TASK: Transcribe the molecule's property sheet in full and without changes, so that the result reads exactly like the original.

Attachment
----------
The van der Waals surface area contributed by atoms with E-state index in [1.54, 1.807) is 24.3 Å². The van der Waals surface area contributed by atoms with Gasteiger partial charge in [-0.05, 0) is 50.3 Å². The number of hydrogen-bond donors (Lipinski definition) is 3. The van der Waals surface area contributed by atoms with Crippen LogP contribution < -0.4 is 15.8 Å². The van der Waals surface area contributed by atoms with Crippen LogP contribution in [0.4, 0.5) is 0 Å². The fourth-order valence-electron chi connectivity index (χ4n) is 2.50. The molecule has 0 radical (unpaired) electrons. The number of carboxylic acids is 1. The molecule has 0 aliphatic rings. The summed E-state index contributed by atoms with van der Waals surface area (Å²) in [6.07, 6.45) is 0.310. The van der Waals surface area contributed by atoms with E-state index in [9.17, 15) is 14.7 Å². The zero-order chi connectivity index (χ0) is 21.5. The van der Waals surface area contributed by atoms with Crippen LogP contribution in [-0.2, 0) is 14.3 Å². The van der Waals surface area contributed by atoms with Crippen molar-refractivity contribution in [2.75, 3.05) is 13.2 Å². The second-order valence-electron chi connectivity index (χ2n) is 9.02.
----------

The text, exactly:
The van der Waals surface area contributed by atoms with E-state index in [1.54, 1.807) is 24.3 Å². The van der Waals surface area contributed by atoms with Gasteiger partial charge in [-0.05, 0) is 50.3 Å². The number of hydrogen-bond donors (Lipinski definition) is 3. The van der Waals surface area contributed by atoms with Crippen LogP contribution < -0.4 is 15.8 Å². The van der Waals surface area contributed by atoms with Crippen LogP contribution in [0.4, 0.5) is 0 Å². The fourth-order valence-electron chi connectivity index (χ4n) is 2.50. The molecule has 0 radical (unpaired) electrons. The number of carboxylic acids is 1. The molecule has 0 aliphatic rings. The summed E-state index contributed by atoms with van der Waals surface area (Å²) in [6.07, 6.45) is 0.310. The van der Waals surface area contributed by atoms with E-state index in [9.17, 15) is 14.7 Å². The zero-order chi connectivity index (χ0) is 21.5. The van der Waals surface area contributed by atoms with Crippen LogP contribution in [-0.2, 0) is 14.3 Å². The van der Waals surface area contributed by atoms with Crippen molar-refractivity contribution in [2.75, 3.05) is 13.2 Å². The second-order valence-electron chi connectivity index (χ2n) is 9.02.